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October 18, 1996 - Image 14

Resource type:
The Michigan Daily, 1996-10-18

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14 - The Michigan Daily - Friday, October 18, 1996
Sexual assaults raise safety awareness
By Daily Staff Reporter Anupama Reddy
Illustrations by Ted Adams

could be the
rustling sound of
// .'leaves or a sudden
movement in a
nearby bush.
Whatever the
cause, many
University stu-
dents have experi-
enced some
uneasiness when walking around campus. Some
may dismiss the feelings as part of an overac-
tive imagination, but for others the reality of the
sounds may be more frightening.
After four recent sexual attacks on women,
including two female University students, the
atmosphere on campus has become more guard-
ed. Police have not determined a pattern in the
latest assaults.
Some women have heeded warnings from
authorities to be more careful, but others are not
changing their habits. Whatever they decide,
Ann Arbor's history of sexual attacks - includ-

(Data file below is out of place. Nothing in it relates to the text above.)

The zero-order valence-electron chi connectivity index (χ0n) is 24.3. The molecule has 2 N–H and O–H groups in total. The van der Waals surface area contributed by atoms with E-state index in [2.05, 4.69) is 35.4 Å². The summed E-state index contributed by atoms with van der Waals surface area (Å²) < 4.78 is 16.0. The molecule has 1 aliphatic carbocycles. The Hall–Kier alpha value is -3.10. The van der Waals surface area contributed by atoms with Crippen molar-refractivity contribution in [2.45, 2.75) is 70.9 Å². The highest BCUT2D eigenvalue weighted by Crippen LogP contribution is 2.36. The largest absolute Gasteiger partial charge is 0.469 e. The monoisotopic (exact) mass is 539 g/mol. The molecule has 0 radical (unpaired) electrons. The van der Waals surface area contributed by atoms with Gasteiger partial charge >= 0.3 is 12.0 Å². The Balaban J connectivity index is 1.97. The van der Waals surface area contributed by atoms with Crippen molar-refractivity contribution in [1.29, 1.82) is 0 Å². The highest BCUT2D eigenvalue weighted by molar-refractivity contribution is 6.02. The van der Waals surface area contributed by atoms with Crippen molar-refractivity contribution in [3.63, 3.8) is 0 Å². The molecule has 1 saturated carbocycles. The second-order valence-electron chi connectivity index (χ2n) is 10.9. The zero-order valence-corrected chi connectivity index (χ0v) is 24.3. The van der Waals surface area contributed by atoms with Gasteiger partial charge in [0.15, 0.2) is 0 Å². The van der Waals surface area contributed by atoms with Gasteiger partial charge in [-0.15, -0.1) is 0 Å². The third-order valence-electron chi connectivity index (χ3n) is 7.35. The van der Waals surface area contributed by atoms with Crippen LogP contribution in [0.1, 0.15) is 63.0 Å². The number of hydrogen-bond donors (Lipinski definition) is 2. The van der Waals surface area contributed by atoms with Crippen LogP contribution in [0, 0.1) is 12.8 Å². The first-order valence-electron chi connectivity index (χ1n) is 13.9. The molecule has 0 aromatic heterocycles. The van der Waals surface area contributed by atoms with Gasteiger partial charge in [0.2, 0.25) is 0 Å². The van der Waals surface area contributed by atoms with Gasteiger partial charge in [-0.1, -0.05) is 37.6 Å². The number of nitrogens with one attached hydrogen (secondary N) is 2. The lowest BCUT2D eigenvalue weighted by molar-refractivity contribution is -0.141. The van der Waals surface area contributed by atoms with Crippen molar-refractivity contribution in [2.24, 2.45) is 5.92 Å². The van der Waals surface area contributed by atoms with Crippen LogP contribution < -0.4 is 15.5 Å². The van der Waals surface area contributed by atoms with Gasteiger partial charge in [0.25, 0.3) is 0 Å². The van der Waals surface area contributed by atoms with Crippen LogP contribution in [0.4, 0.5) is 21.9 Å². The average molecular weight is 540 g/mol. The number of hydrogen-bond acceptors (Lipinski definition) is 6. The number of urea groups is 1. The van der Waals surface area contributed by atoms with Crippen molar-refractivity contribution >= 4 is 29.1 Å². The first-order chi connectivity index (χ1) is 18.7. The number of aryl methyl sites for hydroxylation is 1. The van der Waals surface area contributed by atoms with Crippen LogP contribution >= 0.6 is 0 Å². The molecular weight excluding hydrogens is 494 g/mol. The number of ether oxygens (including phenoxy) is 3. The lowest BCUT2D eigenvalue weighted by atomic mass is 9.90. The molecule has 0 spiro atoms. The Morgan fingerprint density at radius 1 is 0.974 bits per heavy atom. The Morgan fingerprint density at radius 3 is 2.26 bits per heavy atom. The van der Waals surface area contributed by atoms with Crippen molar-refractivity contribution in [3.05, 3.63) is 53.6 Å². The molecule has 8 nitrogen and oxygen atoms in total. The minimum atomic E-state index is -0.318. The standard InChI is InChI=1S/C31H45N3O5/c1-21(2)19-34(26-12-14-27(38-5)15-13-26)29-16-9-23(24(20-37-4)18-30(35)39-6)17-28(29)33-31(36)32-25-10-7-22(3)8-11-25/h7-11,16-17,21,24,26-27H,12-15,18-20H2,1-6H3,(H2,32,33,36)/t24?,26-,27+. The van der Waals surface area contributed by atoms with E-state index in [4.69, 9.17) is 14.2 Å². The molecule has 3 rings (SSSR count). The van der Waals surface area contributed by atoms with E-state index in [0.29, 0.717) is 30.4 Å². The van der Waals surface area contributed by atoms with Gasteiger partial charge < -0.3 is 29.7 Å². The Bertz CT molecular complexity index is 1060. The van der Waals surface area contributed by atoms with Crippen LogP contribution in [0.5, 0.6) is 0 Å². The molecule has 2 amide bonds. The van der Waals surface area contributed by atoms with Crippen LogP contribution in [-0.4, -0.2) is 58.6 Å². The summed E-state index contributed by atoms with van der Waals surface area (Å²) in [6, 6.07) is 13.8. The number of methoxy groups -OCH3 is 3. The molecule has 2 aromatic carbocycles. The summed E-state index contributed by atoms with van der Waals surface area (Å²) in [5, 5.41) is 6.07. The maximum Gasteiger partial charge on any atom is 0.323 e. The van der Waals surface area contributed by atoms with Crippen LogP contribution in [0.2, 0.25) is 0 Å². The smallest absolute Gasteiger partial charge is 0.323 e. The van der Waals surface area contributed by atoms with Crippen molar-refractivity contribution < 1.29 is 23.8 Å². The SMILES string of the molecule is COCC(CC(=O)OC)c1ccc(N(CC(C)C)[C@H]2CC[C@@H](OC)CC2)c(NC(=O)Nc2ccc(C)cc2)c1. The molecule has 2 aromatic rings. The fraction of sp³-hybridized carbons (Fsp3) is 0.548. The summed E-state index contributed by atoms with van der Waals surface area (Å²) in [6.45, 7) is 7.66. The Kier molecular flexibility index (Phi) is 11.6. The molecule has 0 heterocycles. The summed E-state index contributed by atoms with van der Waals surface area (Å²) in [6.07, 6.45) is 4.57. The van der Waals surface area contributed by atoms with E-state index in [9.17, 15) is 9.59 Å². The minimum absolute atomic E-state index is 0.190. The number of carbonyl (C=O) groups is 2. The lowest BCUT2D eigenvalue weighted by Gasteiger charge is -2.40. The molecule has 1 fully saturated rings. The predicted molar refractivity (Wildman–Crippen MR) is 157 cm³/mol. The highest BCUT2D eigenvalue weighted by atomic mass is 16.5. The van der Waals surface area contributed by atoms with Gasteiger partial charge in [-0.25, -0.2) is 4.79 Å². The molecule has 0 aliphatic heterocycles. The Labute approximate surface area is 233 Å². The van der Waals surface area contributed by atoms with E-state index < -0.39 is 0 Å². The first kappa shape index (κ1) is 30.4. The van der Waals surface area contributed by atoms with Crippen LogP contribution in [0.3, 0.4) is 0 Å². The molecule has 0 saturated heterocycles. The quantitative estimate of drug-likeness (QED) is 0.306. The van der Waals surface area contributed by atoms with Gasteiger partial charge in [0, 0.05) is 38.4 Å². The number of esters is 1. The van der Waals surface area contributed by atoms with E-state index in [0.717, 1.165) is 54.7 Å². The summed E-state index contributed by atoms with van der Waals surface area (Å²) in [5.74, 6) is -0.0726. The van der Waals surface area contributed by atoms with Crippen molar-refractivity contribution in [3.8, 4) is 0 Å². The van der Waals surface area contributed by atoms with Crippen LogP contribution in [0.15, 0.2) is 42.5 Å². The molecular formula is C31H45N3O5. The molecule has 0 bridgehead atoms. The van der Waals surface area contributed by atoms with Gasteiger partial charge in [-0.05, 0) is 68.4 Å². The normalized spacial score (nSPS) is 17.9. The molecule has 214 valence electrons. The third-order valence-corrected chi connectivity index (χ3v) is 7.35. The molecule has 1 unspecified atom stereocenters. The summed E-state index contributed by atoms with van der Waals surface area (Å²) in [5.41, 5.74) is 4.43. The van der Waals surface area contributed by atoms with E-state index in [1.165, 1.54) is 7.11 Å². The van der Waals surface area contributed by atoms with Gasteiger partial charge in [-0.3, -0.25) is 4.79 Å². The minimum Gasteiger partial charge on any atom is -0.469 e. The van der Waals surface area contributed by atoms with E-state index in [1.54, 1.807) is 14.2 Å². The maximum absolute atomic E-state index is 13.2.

ing a serial rapist case two years ago - and
today's concerns about campus safety cannot be
Drm Ufa anid Canipus Safety
Residence halls work closely with the Sexual
Assault and Prevention Awareness Center to
educate students on campus safety and provide

Nursing first-year student Jessica
Inwood said students constantly let
other people into the Mary Markley
residence hall, where she lives, and
they never get checked.
"I don't really feel that it's that
safe because anyone can get in,"
Inwood said. "They lock the doors at
10 (p.m.), but if you're standing out-
side with your card, you open the
door for someone who's waiting out-
"It happens a lot," she said. "I do
Inwood suggested the University
implement a system similar to
Michigan State University's security
plan, where guards stationed at resi-
dence hall entrances check student
identification cards.
"There needs to be some kind of
way you can tell who comes in and
out of dorms," Hunter said. "It's 30
minutes away from a major city.
Some random man or woman can
come up to a dorm and do God
knows what.
"They need some way to monitor,
but some cases you can't stop it,"